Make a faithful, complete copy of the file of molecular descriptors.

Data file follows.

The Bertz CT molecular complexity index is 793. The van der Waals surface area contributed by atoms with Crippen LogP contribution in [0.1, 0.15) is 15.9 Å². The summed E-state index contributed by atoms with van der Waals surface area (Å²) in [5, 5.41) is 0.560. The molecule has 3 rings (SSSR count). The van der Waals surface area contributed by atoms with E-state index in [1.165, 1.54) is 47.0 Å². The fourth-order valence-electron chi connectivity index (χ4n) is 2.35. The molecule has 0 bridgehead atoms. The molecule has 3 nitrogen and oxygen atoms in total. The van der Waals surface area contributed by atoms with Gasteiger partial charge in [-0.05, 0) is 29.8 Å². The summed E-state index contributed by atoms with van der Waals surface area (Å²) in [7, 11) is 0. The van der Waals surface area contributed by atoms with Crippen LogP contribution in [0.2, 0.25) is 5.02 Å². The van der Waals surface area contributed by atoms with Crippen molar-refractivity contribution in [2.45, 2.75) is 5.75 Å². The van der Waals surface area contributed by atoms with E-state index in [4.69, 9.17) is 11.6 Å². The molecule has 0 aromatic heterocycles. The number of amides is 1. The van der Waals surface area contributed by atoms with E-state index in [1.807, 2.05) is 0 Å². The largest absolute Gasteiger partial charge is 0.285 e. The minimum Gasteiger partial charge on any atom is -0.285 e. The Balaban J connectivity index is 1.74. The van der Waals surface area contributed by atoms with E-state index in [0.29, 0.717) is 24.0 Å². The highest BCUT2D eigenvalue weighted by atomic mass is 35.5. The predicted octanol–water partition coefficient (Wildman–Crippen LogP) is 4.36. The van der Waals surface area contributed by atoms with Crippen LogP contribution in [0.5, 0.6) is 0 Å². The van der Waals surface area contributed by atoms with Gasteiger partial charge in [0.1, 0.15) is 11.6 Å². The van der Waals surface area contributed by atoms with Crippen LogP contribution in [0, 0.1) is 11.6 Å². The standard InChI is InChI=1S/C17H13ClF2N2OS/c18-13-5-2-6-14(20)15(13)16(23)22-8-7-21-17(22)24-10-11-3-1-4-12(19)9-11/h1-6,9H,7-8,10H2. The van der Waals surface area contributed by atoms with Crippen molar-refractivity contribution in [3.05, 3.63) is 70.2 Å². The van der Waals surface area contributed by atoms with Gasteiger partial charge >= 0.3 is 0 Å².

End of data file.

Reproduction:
The Bertz CT molecular complexity index is 793. The van der Waals surface area contributed by atoms with Crippen LogP contribution in [0.1, 0.15) is 15.9 Å². The summed E-state index contributed by atoms with van der Waals surface area (Å²) in [5, 5.41) is 0.560. The molecule has 3 rings (SSSR count). The van der Waals surface area contributed by atoms with E-state index in [1.165, 1.54) is 47.0 Å². The fourth-order valence-electron chi connectivity index (χ4n) is 2.35. The molecule has 0 bridgehead atoms. The molecule has 3 nitrogen and oxygen atoms in total. The van der Waals surface area contributed by atoms with Gasteiger partial charge in [-0.05, 0) is 29.8 Å². The summed E-state index contributed by atoms with van der Waals surface area (Å²) in [7, 11) is 0. The van der Waals surface area contributed by atoms with Crippen LogP contribution in [0.2, 0.25) is 5.02 Å². The van der Waals surface area contributed by atoms with Crippen molar-refractivity contribution in [2.45, 2.75) is 5.75 Å². The van der Waals surface area contributed by atoms with E-state index in [4.69, 9.17) is 11.6 Å². The molecule has 0 aromatic heterocycles. The number of amides is 1. The van der Waals surface area contributed by atoms with E-state index in [1.807, 2.05) is 0 Å². The largest absolute Gasteiger partial charge is 0.285 e. The minimum Gasteiger partial charge on any atom is -0.285 e. The Balaban J connectivity index is 1.74. The van der Waals surface area contributed by atoms with E-state index in [0.29, 0.717) is 24.0 Å². The highest BCUT2D eigenvalue weighted by atomic mass is 35.5. The predicted octanol–water partition coefficient (Wildman–Crippen LogP) is 4.36. The van der Waals surface area contributed by atoms with Crippen LogP contribution in [0.5, 0.6) is 0 Å². The van der Waals surface area contributed by atoms with Gasteiger partial charge in [0.1, 0.15) is 11.6 Å². The van der Waals surface area contributed by atoms with Crippen LogP contribution in [0, 0.1) is 11.6 Å². The standard InChI is InChI=1S/C17H13ClF2N2OS/c18-13-5-2-6-14(20)15(13)16(23)22-8-7-21-17(22)24-10-11-3-1-4-12(19)9-11/h1-6,9H,7-8,10H2. The van der Waals surface area contributed by atoms with Crippen molar-refractivity contribution in [3.05, 3.63) is 70.2 Å². The van der Waals surface area contributed by atoms with Gasteiger partial charge >= 0.3 is 0 Å².